As well as proving malice a successful Claimant must prove that there was no reasonable or probable cause for the previous claim.  This is a high hurdle to overcome but nevertheless the Judgment provides another potential option for a Defendant faced by such a claim in civil proceedings.


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Claiming for Online Defamation against Unknown Defendants
Friday 19th August 2016

In a recent Judgment the High Court has ordered an injunction and damages against a Defendant who had posted defamatory statements anonymously online.

The case of Smith v unknown defendants [2016] EWHC 1775 (QB) concerned a controversial website which enables users to make posts using pseudonyms.  Between 10th and 12th May 2016 two users of the website amended articles to make statements referring to the Claimant which the Claimant alleged were defamatory.

The Claimant made a complaint through the website, and sent a letter of claim.  The anonymous posters responded on the website rejecting the complaint and banned the Claimant from posting on the website.

The Claimant commenced Court proceedings against the two posters and against the website operator.  The offending material was removed and the claim was stayed against the First Defendant poster and the Third Defendant website operator.

The position with the anonymous Second Defendant poster was different and the Claimant applied for default judgment against that party.  The Claimant also sought summary disposal of the case under section 8 of the Defamation Act 1996.  Section 8 of the 1996 Act enables a Claimant to seek judgment and summary relief if it appears to the Court that there is no defence to a defamation Claim which has a realistic prospect of success, and that there is no other reason why the claim should be tried.

The Court hearing took place without the Defendants in attendance and the Judge determined that it was a long-established principle that injunctive relief could be granted against persons unknown provided that the person is capable of identification by description in such a way as to identify with sufficient certainty those who are included within the injunction order and those who are not.  The description of a Defendant as “Persons Unknown Responsible for the Operation and Publication of the website […]” was sufficient.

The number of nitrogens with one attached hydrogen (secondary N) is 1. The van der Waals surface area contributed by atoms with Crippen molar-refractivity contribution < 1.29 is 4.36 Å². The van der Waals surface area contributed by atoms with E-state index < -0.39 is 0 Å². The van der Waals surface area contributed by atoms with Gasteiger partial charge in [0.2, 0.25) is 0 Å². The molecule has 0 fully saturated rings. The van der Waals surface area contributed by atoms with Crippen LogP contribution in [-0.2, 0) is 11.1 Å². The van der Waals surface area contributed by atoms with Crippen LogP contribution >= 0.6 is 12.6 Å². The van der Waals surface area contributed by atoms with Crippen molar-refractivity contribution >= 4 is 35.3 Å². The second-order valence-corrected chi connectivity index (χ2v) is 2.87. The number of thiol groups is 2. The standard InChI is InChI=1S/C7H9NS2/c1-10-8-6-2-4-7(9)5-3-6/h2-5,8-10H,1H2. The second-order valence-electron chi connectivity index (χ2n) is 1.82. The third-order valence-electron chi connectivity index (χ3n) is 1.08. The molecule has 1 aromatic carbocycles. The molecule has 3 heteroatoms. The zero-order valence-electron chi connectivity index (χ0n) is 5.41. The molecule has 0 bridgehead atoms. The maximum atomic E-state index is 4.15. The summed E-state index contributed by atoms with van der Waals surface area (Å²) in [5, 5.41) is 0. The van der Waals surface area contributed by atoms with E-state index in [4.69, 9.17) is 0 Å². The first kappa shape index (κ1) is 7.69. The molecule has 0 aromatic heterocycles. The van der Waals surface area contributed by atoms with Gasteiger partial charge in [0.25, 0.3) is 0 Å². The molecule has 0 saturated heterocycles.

The Judge also considered whether the Defendant had been properly served, determining that “there can be no possible query or doubt as to the fact that service was effected since the administrators of the site not only responded to the pre-action documents but also published the same on the internet site itself”.

The Judge accepted that the statements made were defamatory and that the ‘serious harm’ requirement of section 1 of the Defamation Act 2003 was satisfied.  The Second Defendant was ordered to pay damages to the Claimant of the maximum award of £10,000.  The Judge also decided that there was reason to believe that the Second Defendant would persist in the campaign against the Claimant and therefore ordered an injunction to restrain the Second Defendant from repeating the statements.

The Judgment is a useful reminder for Claimants that they can use section 8 of the 1996 Act to seek the removal of defamatory online statements even when faced with anonymous Defendants who cannot be identified.


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Does a party to a Civil Claim have a right to attend Court?
Thursday 18th August 2016

It is a general rule that a party to civil court proceedings is entitled to be present in Court for the trial of their claim.  In the case of Da Costa & another v Sargaco & another [2016] EWCA Civ 764 the Court of Appeal considered whether the opportunity to attend Court is an absolute requirement for a fair trial, and the exceptions where a party can be excluded from Court.

In this case the two Claimants alleged that they each owned a motorcycle, and that when the motorcycles were parked together outside their house, a car ran into them and damaged them.  The Claimants each claimed the pre-accident value of the motorcycle and the cost of hiring alternative transport.

The First Defendant (who was the alleged car driver) was not traced and the Second Defendant insurer argued that the claims were fraudulent.

At trial at the Central London County Court, the Judge ordered that each Claimant be excluded from Court whilst the other was giving evidence because their credibility was in issue.  The Judge went on to decide that the claims were “manufactured or fraudulent” and “so inconsistent as to be implausible”.  The claim was dismissed and the Claimants were ordered to pay the insurer’s costs.

The Claimants obtained permission to appeal to the Court of Appeal.